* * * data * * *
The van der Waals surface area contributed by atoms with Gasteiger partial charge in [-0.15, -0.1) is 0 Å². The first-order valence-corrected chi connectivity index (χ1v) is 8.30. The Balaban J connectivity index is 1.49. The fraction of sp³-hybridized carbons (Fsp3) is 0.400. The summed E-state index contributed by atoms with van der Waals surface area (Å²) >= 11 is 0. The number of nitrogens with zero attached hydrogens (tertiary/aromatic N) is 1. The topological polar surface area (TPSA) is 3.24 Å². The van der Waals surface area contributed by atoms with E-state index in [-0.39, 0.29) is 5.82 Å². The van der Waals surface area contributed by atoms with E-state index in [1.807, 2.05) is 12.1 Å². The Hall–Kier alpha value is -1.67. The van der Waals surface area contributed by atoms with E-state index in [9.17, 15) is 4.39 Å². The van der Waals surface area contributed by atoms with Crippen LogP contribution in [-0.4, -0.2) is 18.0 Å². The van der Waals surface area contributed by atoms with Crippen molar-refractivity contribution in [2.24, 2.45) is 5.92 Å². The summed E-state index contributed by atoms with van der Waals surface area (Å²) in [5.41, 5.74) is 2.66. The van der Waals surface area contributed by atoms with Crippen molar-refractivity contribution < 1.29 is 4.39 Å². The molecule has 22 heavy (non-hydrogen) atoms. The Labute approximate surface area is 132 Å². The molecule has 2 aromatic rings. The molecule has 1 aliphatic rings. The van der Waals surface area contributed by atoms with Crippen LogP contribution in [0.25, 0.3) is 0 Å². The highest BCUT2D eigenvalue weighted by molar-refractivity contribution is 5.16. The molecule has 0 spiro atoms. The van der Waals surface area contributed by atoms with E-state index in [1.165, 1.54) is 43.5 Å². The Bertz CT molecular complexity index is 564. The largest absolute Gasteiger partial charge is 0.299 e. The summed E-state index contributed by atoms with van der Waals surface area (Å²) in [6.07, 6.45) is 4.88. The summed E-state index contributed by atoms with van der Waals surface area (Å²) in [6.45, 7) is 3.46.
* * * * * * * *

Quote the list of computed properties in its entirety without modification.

The van der Waals surface area contributed by atoms with Gasteiger partial charge in [-0.15, -0.1) is 0 Å². The first-order valence-corrected chi connectivity index (χ1v) is 8.30. The Balaban J connectivity index is 1.49. The fraction of sp³-hybridized carbons (Fsp3) is 0.400. The summed E-state index contributed by atoms with van der Waals surface area (Å²) >= 11 is 0. The number of nitrogens with zero attached hydrogens (tertiary/aromatic N) is 1. The topological polar surface area (TPSA) is 3.24 Å². The van der Waals surface area contributed by atoms with E-state index in [-0.39, 0.29) is 5.82 Å². The van der Waals surface area contributed by atoms with E-state index in [1.807, 2.05) is 12.1 Å². The Hall–Kier alpha value is -1.67. The van der Waals surface area contributed by atoms with E-state index in [9.17, 15) is 4.39 Å². The van der Waals surface area contributed by atoms with Crippen LogP contribution in [-0.4, -0.2) is 18.0 Å². The van der Waals surface area contributed by atoms with Crippen molar-refractivity contribution in [2.24, 2.45) is 5.92 Å². The summed E-state index contributed by atoms with van der Waals surface area (Å²) in [5.41, 5.74) is 2.66. The van der Waals surface area contributed by atoms with Crippen molar-refractivity contribution < 1.29 is 4.39 Å². The molecule has 22 heavy (non-hydrogen) atoms. The Labute approximate surface area is 132 Å². The molecule has 2 aromatic rings. The molecule has 1 aliphatic rings. The van der Waals surface area contributed by atoms with Crippen LogP contribution in [0.25, 0.3) is 0 Å². The highest BCUT2D eigenvalue weighted by molar-refractivity contribution is 5.16. The molecule has 0 spiro atoms. The van der Waals surface area contributed by atoms with E-state index in [1.165, 1.54) is 43.5 Å². The Bertz CT molecular complexity index is 564. The largest absolute Gasteiger partial charge is 0.299 e. The summed E-state index contributed by atoms with van der Waals surface area (Å²) in [6.07, 6.45) is 4.88. The summed E-state index contributed by atoms with van der Waals surface area (Å²) in [6.45, 7) is 3.46.